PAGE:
When do you need an NDA, a Non-Disclosure Agreements? They protect your intellectual property. In theory, we should always have an NDA anytime we’re talking to anybody about our business. But in the real world, that doesn’t work. One of my good friends is a frequent investor in businesses, he’s built many businesses and every once in a while he’ll talk to people about their business, without signing an NDA. So he will talk to you and he’s very open minded, he’s probably not going to steal your idea, but he won’t sign an NDA.
A lot of times, for bigger transactions, we need to understand each other a little bit to show what’s going on behind the scenes before we can even decide whether it’s worth signing an NDA. So as a business owner, you need to reach that careful balance. This is really the practical world versus technical legal world.
In the technical legal world, NDA is for anything. But the person has to be motivated to sign the NDA. They have to read it, they have to sign it, and they have to agree to a meeting with you. So, in order to get to that stage, you probably want to make sure that you got something real going on and have a little bit of discussion. So hold the information back, give a nominal amount of information and then later move to the NDA.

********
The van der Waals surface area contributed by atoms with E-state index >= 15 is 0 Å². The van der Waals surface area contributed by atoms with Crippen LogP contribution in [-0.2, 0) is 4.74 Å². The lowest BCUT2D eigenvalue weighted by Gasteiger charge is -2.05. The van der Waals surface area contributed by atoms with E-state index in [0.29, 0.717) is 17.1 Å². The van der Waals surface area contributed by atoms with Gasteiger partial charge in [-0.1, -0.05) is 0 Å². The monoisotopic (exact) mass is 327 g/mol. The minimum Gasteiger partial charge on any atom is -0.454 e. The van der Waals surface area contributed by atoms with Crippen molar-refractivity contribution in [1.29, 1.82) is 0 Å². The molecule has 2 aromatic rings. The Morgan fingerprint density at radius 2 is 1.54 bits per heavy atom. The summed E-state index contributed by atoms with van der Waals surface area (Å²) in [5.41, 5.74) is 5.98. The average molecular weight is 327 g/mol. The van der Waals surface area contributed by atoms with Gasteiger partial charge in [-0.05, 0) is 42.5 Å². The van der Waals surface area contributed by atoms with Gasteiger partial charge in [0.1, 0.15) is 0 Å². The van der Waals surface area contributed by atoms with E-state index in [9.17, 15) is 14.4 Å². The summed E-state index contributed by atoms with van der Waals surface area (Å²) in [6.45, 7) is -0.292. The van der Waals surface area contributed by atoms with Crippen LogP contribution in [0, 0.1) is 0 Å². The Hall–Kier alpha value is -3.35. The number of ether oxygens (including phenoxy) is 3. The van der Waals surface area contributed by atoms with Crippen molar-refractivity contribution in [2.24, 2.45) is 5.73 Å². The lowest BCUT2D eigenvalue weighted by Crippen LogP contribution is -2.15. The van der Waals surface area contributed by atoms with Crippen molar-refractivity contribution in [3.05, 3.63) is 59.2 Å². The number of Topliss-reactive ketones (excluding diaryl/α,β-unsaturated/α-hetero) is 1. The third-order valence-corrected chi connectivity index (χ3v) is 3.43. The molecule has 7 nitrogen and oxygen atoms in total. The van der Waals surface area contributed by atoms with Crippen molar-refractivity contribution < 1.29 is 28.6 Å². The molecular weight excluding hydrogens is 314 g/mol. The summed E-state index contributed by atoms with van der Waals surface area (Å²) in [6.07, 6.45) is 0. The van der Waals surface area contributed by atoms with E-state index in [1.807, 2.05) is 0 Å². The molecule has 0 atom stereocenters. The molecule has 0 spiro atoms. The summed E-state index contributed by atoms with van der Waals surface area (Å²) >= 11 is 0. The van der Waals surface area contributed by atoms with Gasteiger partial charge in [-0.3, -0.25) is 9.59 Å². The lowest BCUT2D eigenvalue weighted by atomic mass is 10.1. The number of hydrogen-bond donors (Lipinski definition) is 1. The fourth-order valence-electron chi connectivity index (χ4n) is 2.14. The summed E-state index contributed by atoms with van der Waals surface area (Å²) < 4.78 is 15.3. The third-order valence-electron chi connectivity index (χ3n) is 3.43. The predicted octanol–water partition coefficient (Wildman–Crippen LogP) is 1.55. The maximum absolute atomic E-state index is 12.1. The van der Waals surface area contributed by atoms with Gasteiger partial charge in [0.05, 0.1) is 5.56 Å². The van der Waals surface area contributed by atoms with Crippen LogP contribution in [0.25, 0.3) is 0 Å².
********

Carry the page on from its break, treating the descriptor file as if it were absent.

Certainly, anytime you’re giving something sensitive away, you want to use an NDA. So as soon as we move into confidential information, proprietary stuff, NDA is a certainty. Now, big gotcha here. Even an NDA is worth the paper it’s written on. So if you have a big company and you’re signing an NDA, they may violate the NDA and you’re out of luck. Or if they steal your customer list, what are you going to do?
So, you need to understand, NDA’s are great in theory. They’re wonderful legal documents, you need them, but they’re only as powerful as what they’re written in. So you want to understand what your risk points are. Even with an NDA, you could still end up on the losing side if you do business with a bad party. So vet them, and understand what your risk points are. A good attorney can help you explain those risks and why you want to balance them and what makes sense for you. Do you have questions about NDAs?
This posting is intended to be a tool to familiarize readers with some of the issues discussed herein. This is not meant to be a comprehensive discussion and additional details should be discussed with your attorneys, accountants, consultants, bankers and other business planners who can provide advice for your circumstances. This article should not be treated as legal advice to any person or entity. Freeimages.com/Photographer Gavin Mills.
About the Author
Shawn McBride — R. Shawn McBride is the Managing Member of The R. Shawn McBride Law Firm, PLLC. Shawn works successful, private business owners in their growth and missions to make a company that stands the test of time. You can email R. Shawn McBride or call (214) 418-0258.
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